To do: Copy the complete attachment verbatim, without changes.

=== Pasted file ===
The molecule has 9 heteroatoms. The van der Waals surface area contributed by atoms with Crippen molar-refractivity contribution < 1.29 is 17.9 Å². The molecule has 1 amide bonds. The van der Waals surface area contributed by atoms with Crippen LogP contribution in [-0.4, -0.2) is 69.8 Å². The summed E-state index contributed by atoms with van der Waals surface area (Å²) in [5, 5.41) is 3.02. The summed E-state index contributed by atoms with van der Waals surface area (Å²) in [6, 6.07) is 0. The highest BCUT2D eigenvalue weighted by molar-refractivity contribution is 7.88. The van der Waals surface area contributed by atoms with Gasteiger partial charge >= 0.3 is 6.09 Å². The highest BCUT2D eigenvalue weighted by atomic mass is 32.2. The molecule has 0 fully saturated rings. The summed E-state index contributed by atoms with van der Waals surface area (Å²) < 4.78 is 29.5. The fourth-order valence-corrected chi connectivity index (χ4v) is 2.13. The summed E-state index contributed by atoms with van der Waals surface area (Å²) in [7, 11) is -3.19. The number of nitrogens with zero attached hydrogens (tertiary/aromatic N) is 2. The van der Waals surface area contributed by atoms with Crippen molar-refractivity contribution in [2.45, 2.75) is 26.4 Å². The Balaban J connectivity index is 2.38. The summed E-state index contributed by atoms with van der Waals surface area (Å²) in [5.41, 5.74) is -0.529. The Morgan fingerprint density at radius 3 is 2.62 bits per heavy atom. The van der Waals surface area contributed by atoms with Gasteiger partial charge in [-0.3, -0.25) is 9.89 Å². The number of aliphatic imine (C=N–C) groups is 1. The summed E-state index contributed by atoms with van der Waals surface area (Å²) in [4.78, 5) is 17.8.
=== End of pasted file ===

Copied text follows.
The molecule has 9 heteroatoms. The van der Waals surface area contributed by atoms with Crippen molar-refractivity contribution < 1.29 is 17.9 Å². The molecule has 1 amide bonds. The van der Waals surface area contributed by atoms with Crippen LogP contribution in [-0.4, -0.2) is 69.8 Å². The summed E-state index contributed by atoms with van der Waals surface area (Å²) in [5, 5.41) is 3.02. The summed E-state index contributed by atoms with van der Waals surface area (Å²) in [6, 6.07) is 0. The highest BCUT2D eigenvalue weighted by molar-refractivity contribution is 7.88. The van der Waals surface area contributed by atoms with Gasteiger partial charge >= 0.3 is 6.09 Å². The highest BCUT2D eigenvalue weighted by atomic mass is 32.2. The molecule has 0 fully saturated rings. The summed E-state index contributed by atoms with van der Waals surface area (Å²) < 4.78 is 29.5. The fourth-order valence-corrected chi connectivity index (χ4v) is 2.13. The summed E-state index contributed by atoms with van der Waals surface area (Å²) in [7, 11) is -3.19. The number of nitrogens with zero attached hydrogens (tertiary/aromatic N) is 2. The van der Waals surface area contributed by atoms with Crippen molar-refractivity contribution in [2.45, 2.75) is 26.4 Å². The Balaban J connectivity index is 2.38. The summed E-state index contributed by atoms with van der Waals surface area (Å²) in [5.41, 5.74) is -0.529. The Morgan fingerprint density at radius 3 is 2.62 bits per heavy atom. The van der Waals surface area contributed by atoms with Gasteiger partial charge in [-0.3, -0.25) is 9.89 Å². The number of aliphatic imine (C=N–C) groups is 1. The summed E-state index contributed by atoms with van der Waals surface area (Å²) in [4.78, 5) is 17.8.